The following sections describe how EnSim was used to generate map files for the watesheds within the McGill radar coverage for the "ENHANCED SHORT TERM FORECASTING OF EXTREME WEATHER" CFCAS project. http://www.cwrp.mcgill.ca/.
A watershed may be created from a Digital Elevation Model (DEM). The DEM must first be converted into an R2S file (a native EnSim format file). The watershed is created by selecting "File ... New ... New Watershed". This opens an empty watershed file. The R2S file must also be opened with "File ... Open". The R2S file is then dragged onto "Depressionless DEM". EnSim performs calculations to determine drainage directions at each node of the DEM, and calculates rivers.
However, the automatic algorithm to determine drainage directions may incorrectly predict drainage directions in flat terrain. When this happens, an area that should contain a separate river may drain into another river. This error is found by comparing EnSim's prediction of the river system to a topographic map or a digital river system.
The area in Eastern Ontario is very flat, particularly near the Raisin River. In the figure below, a DEM was used to delineate the rivers. The highlighted area shows the Raisin, Beaudette, and Delisle Rivers. On a topographic map of the area, these are three separate river systems, that all drain into the St. Lawrence River. However, EnSim calculated that the drainage areas combined to create a single river system.
The DEM was corrected by either adding artificial "dams" to prevent the rivers from draining into one another or by adding artificial "ditches" to channel the rivers. The corrections must be performed on an R2S file (either the original DEM or the Depressionless DEM).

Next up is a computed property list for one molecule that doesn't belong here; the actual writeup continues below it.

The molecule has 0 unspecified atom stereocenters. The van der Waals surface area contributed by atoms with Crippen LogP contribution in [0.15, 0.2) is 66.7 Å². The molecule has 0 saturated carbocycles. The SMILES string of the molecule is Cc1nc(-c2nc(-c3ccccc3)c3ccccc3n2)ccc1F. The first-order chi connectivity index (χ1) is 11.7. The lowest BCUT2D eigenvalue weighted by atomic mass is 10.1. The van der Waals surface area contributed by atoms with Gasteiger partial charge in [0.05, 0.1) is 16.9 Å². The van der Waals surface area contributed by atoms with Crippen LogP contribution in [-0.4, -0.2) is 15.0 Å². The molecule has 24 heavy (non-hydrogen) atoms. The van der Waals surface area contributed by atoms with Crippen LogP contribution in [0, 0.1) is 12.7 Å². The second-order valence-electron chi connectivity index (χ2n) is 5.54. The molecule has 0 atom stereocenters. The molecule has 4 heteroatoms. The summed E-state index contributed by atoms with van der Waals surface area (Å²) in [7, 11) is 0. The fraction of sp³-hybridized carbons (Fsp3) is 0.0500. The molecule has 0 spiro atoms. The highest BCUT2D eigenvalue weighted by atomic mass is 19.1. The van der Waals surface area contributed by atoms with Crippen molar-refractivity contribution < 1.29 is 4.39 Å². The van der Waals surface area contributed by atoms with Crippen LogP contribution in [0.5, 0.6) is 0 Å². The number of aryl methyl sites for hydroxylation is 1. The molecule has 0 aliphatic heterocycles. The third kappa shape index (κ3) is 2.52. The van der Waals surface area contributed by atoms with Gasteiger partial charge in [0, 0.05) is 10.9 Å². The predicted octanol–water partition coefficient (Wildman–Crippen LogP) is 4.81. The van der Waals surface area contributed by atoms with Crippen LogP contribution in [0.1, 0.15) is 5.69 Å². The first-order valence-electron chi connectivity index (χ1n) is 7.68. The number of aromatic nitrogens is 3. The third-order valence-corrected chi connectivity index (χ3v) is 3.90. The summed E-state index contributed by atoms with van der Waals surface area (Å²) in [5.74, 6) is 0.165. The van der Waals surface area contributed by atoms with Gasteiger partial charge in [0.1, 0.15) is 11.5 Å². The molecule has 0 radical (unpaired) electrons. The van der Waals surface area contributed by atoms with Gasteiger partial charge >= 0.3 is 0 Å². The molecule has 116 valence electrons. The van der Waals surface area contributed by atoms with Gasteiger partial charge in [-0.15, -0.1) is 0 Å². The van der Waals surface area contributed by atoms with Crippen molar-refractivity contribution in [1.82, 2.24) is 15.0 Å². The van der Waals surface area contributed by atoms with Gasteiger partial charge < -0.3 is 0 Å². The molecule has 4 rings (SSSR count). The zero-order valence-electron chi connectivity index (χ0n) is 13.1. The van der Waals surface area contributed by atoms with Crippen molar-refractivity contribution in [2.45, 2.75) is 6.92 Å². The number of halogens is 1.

The "New Closed line" can be used to highlight an area, as shown in the figure below. When finished highlighting the area, EnSim will ask for a value for the Closed line. Enter the desired elevation for the dam. The R2S file must be highlighted, and then "Tools ... Map Object" should be selected, followed by the Closed line that was just created. This will set all the nodes within the Closed line equal to the value of the Closed line. In the case below, a value of 60 was chosen since the light blue colour corresponds to 60 m of elevation. When the corrected DEM is used to create another watershed, EnSim will route the water along the dam, and drain it into the St. Lawrence River.
This correction and several others were performed on the DEM, and the resulting river system is shown in the figure below.
Ensim can also be used to view the landcover types. In the figure below, the numbers correspond to the following landcovers:
|Number||Landcover Name||Watflood Landcover Name|
|1||Evergreen Needleleaf Forest||Coniferous Forest|
|2||Evergreen Broadleaf Forest|
|3||Deciduous Needleleaf Forest||Deciduous Forest|
|4||Deciduous Broadleaf Forest|
|5||Mixed Forest||Mixed Forest|
|12||Bare Ground||(Does not exist in region)|
|13||Urban and Built-Up||Urban|